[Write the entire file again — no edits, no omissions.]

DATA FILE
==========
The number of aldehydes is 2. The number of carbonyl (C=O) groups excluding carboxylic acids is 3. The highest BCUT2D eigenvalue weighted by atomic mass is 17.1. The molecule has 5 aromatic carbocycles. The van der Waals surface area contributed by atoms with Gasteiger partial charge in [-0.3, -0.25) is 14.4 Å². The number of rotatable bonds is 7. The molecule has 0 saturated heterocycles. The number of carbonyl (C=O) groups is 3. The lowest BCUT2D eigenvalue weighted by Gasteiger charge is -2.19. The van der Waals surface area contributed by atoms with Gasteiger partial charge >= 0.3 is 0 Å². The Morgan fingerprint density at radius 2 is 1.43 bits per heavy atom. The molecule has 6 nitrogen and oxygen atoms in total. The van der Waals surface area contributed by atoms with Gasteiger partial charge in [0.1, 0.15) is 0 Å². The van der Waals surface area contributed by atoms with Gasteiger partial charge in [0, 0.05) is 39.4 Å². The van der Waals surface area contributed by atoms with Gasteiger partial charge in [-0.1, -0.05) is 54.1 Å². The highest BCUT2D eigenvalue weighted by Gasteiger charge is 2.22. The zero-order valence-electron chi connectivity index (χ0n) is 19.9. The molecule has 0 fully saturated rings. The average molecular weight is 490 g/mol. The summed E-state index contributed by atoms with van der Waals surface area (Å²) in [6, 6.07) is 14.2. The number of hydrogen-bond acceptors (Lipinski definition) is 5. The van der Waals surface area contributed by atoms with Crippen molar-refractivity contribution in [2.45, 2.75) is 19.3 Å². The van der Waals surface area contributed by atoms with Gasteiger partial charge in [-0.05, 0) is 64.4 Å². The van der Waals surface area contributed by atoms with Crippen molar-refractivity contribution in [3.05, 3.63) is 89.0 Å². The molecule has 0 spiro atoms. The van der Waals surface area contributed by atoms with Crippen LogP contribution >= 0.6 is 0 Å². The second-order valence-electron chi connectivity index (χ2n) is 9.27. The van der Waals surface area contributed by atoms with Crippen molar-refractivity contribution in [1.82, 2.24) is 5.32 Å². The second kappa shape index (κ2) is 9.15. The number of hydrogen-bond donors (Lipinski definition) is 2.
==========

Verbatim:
The number of aldehydes is 2. The number of carbonyl (C=O) groups excluding carboxylic acids is 3. The highest BCUT2D eigenvalue weighted by atomic mass is 17.1. The molecule has 5 aromatic carbocycles. The van der Waals surface area contributed by atoms with Gasteiger partial charge in [-0.3, -0.25) is 14.4 Å². The number of rotatable bonds is 7. The molecule has 0 saturated heterocycles. The number of carbonyl (C=O) groups is 3. The lowest BCUT2D eigenvalue weighted by Gasteiger charge is -2.19. The van der Waals surface area contributed by atoms with Gasteiger partial charge >= 0.3 is 0 Å². The Morgan fingerprint density at radius 2 is 1.43 bits per heavy atom. The molecule has 6 nitrogen and oxygen atoms in total. The van der Waals surface area contributed by atoms with Gasteiger partial charge in [0.1, 0.15) is 0 Å². The van der Waals surface area contributed by atoms with Gasteiger partial charge in [0, 0.05) is 39.4 Å². The van der Waals surface area contributed by atoms with Gasteiger partial charge in [-0.1, -0.05) is 54.1 Å². The highest BCUT2D eigenvalue weighted by Gasteiger charge is 2.22. The zero-order valence-electron chi connectivity index (χ0n) is 19.9. The molecule has 0 fully saturated rings. The average molecular weight is 490 g/mol. The summed E-state index contributed by atoms with van der Waals surface area (Å²) in [6, 6.07) is 14.2. The number of hydrogen-bond acceptors (Lipinski definition) is 5. The van der Waals surface area contributed by atoms with Crippen molar-refractivity contribution in [2.45, 2.75) is 19.3 Å². The van der Waals surface area contributed by atoms with Gasteiger partial charge in [-0.05, 0) is 64.4 Å². The van der Waals surface area contributed by atoms with Crippen molar-refractivity contribution in [3.05, 3.63) is 89.0 Å². The molecule has 0 spiro atoms. The van der Waals surface area contributed by atoms with Crippen LogP contribution >= 0.6 is 0 Å². The second-order valence-electron chi connectivity index (χ2n) is 9.27. The van der Waals surface area contributed by atoms with Crippen molar-refractivity contribution in [1.82, 2.24) is 5.32 Å². The second kappa shape index (κ2) is 9.15. The number of hydrogen-bond donors (Lipinski definition) is 2.